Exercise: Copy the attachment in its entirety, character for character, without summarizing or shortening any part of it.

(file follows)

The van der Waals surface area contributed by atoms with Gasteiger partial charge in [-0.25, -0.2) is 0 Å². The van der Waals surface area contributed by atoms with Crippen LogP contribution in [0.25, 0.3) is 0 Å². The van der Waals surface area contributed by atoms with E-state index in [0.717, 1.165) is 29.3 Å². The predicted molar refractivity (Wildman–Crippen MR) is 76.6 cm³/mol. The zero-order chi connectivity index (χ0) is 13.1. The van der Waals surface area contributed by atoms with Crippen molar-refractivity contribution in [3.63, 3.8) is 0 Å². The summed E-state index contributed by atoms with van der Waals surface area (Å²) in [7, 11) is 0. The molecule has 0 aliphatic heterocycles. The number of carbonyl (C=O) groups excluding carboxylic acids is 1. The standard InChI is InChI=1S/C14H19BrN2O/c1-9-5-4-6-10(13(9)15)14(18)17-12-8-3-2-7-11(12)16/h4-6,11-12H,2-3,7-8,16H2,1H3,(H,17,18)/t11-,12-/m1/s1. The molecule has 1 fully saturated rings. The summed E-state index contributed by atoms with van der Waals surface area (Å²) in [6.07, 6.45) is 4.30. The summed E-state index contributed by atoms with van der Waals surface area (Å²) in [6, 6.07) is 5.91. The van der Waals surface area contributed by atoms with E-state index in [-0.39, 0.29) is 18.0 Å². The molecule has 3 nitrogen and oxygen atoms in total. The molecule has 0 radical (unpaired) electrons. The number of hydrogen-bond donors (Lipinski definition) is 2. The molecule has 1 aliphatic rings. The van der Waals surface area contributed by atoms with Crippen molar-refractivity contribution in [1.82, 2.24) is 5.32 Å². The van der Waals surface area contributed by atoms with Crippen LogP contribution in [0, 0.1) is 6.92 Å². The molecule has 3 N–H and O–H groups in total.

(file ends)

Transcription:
The van der Waals surface area contributed by atoms with Gasteiger partial charge in [-0.25, -0.2) is 0 Å². The van der Waals surface area contributed by atoms with Crippen LogP contribution in [0.25, 0.3) is 0 Å². The van der Waals surface area contributed by atoms with E-state index in [0.717, 1.165) is 29.3 Å². The predicted molar refractivity (Wildman–Crippen MR) is 76.6 cm³/mol. The zero-order chi connectivity index (χ0) is 13.1. The van der Waals surface area contributed by atoms with Crippen molar-refractivity contribution in [3.63, 3.8) is 0 Å². The summed E-state index contributed by atoms with van der Waals surface area (Å²) in [7, 11) is 0. The molecule has 0 aliphatic heterocycles. The number of carbonyl (C=O) groups excluding carboxylic acids is 1. The standard InChI is InChI=1S/C14H19BrN2O/c1-9-5-4-6-10(13(9)15)14(18)17-12-8-3-2-7-11(12)16/h4-6,11-12H,2-3,7-8,16H2,1H3,(H,17,18)/t11-,12-/m1/s1. The molecule has 1 fully saturated rings. The summed E-state index contributed by atoms with van der Waals surface area (Å²) in [6.07, 6.45) is 4.30. The summed E-state index contributed by atoms with van der Waals surface area (Å²) in [6, 6.07) is 5.91. The van der Waals surface area contributed by atoms with E-state index in [-0.39, 0.29) is 18.0 Å². The molecule has 3 nitrogen and oxygen atoms in total. The molecule has 0 radical (unpaired) electrons. The number of hydrogen-bond donors (Lipinski definition) is 2. The molecule has 1 aliphatic rings. The van der Waals surface area contributed by atoms with Crippen molar-refractivity contribution in [1.82, 2.24) is 5.32 Å². The van der Waals surface area contributed by atoms with Crippen LogP contribution in [0, 0.1) is 6.92 Å². The molecule has 3 N–H and O–H groups in total.